Whether you're buying a new home or installing a new HVAC system in your existing home, a load calculation can save you plenty of time and frustration. Your HVAC technician conducts a load calculation to determine the appropriate size for your furnace, air conditioner, heat pump, or other appliance.
When you hire a professional to install your air conditioner or other HVAC appliance in your Chester, Texas, home, ask him or her about accurate load calculations. You'll enjoy the following eight benefits from taking that important step.
Improve Temperature Accuracy in the Home
If your air conditioner or heater is too small for your home, it cannot produce enough conditioned air to maintain the temperature you set on your thermostat. Even if it manages to reach the desired temperature, the system will have to run much longer than it should.
A load calculation determines the exact-size HVAC system your home needs to run efficiently. When you have your HVAC professional conduct a load calculation, temperature accuracy increases, and you feel more comfortable in your house. You won't experience hot and cold pockets, for instance, or rooms that feel too cool or too warm at certain times of day.
Improved comfort means you get more value from your HVAC system and you don't have to call your HVAC company for repairs and evaluations as often. It makes no sense to invest in an HVAC system that doesn't work efficiently or produce the desired results.
Reduce Energy Consumption in Your HVAC System
In addition to enhanced comfort, reduced energy consumption also results from a properly sized HVAC system. The unit does not have to work as hard to maintain the desired temperature in your home, so you'll see savings in your utility bills, and you'll develop a smaller carbon footprint.
Other factors also impact energy consumption. A load calculation greatly increases the chances that you'll have the right-size system, but you also need professional installation performed by an expert. Even though you might be tempted to save money, it's never a good idea to try to install an HVAC system yourself. Too many things can go wrong, and if you perform the job incorrectly, the resulting repairs will cost more than you would have paid for professional installation in the first place.
Additionally, you'll get better performance from your HVAC system if you use energy-efficient windows and doors. If you're purchasing a new home, give those factors consideration in addition to your air conditioner, heater, and other HVAC appliances.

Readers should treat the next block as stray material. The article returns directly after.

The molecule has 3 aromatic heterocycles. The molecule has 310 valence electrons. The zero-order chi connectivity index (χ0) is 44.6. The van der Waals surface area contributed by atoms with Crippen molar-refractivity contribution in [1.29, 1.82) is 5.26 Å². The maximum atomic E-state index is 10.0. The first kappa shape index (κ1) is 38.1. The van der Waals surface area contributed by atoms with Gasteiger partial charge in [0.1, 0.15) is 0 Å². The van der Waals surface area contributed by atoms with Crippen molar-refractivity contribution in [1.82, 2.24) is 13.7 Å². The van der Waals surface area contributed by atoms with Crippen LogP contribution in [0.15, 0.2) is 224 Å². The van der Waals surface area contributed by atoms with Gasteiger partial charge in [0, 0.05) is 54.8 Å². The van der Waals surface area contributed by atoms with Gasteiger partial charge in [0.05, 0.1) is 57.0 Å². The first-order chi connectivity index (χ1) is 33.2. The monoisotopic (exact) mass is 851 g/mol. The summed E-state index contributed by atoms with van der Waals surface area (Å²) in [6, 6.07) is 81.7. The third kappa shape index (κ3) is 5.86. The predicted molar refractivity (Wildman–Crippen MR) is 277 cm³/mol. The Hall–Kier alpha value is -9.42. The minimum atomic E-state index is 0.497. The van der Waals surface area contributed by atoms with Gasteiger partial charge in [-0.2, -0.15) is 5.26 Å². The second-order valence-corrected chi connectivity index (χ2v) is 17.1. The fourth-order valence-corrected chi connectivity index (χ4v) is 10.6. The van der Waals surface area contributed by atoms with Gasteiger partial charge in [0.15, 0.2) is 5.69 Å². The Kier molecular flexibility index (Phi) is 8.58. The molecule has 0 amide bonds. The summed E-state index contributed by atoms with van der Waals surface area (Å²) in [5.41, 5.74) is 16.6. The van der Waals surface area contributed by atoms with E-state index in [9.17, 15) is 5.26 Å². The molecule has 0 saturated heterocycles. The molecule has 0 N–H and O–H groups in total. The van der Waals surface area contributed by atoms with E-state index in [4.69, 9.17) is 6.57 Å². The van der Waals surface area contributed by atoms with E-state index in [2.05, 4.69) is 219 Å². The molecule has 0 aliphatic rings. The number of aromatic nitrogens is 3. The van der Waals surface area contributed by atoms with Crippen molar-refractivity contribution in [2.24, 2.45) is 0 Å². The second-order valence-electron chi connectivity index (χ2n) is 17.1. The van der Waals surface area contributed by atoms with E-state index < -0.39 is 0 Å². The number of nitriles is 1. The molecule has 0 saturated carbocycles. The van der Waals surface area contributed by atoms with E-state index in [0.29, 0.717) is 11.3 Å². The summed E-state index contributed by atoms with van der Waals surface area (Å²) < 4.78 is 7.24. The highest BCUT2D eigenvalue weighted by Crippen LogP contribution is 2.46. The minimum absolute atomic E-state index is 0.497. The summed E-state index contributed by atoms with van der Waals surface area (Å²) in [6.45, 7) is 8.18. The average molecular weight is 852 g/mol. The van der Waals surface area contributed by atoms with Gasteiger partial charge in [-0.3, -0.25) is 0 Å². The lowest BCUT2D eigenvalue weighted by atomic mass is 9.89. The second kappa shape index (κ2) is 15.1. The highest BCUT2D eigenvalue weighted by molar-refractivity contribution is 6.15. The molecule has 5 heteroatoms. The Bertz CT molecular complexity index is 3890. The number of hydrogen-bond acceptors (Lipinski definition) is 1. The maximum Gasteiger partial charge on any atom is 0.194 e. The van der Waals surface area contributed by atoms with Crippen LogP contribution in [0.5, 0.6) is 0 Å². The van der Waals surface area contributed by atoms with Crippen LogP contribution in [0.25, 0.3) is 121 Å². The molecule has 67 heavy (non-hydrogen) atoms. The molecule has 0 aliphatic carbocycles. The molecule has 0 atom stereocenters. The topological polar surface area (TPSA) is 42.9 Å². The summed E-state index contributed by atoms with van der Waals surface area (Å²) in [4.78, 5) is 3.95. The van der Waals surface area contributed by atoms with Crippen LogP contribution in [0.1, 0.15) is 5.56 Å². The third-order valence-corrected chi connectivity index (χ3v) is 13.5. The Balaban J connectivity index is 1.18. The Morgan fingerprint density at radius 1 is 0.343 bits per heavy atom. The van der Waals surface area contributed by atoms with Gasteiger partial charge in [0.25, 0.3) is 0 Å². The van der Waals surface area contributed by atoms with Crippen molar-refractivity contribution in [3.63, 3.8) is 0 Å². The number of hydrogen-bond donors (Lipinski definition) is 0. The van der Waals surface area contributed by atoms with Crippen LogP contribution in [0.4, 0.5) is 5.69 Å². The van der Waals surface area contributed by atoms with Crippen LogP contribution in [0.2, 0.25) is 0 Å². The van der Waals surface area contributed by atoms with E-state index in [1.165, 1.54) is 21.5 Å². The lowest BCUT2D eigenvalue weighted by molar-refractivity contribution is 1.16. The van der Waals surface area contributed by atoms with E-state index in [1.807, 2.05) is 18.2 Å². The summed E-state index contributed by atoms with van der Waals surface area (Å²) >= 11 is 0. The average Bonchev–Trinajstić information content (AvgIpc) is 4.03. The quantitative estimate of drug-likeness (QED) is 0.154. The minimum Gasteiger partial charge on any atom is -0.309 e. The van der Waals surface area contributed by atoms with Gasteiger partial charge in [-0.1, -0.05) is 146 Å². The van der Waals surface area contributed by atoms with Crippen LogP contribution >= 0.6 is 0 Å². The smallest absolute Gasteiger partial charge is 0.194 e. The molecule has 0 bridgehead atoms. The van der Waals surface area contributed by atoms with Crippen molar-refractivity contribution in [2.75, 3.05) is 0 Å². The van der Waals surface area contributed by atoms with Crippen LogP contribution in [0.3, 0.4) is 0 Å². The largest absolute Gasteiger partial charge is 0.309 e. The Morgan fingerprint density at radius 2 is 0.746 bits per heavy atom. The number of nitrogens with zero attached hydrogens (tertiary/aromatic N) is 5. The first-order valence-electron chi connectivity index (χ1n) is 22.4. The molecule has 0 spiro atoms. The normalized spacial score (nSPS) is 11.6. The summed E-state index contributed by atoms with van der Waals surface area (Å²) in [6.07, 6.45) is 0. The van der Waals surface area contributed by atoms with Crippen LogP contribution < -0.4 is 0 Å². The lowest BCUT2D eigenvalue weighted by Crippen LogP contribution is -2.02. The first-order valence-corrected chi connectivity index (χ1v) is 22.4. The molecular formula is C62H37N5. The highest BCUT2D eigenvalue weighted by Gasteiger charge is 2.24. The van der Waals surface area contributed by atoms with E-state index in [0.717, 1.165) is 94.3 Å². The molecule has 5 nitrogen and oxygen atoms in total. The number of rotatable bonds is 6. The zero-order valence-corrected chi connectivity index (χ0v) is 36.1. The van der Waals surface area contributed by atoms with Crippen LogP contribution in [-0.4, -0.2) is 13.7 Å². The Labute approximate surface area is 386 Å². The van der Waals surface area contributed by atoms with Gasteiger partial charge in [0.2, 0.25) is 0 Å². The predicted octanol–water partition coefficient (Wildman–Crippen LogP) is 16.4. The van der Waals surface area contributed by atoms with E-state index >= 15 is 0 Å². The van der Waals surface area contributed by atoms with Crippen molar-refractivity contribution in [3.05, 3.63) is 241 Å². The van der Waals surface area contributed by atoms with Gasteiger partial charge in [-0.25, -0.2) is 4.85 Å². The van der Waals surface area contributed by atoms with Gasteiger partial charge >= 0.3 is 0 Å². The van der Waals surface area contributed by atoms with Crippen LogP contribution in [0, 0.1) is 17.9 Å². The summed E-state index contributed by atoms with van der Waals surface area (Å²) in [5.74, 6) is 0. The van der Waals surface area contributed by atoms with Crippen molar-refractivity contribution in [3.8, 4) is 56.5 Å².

Identify Incorrect Sizing in the Current System
If you are replacing your existing HVAC system in a home that you own, a load calculation prevents you from repeating a mistake that was made when the original system was installed. If the last installer failed to conduct a load calculation, he or she might have installed appliances that are too small or too large for your home.
Never rely on the load specifications of your current air conditioner or heat pump. Having a professional perform a new load calculation will ensure that the new system meets the demands of your house. HVAC professionals have become far more precise in their calculations as new technologies and tools become standard practice.
Plus, external factors can change your home's load needs. For instance, if you add a mother-in-law suite over your garage, your home gains square footage. Your heater and air conditioner require more energy to heat and cool your home, so you might need a larger unit. Conversely, knocking down an unwanted wall in your living room could decrease the load requirements in your house.
Maintain Adequate Humidity
An air conditioner does more than cool your house. It also lowers the relative humidity, which decreases the chances of mold infestations and improves your comfort. If your air conditioner is too small for your house, it can't reduce the humidity, so you might feel warmer than the thermostat indicates. Similarly, if you choose an air conditioner that is too large for the house, the HVAC system might extract too much humidity from the house.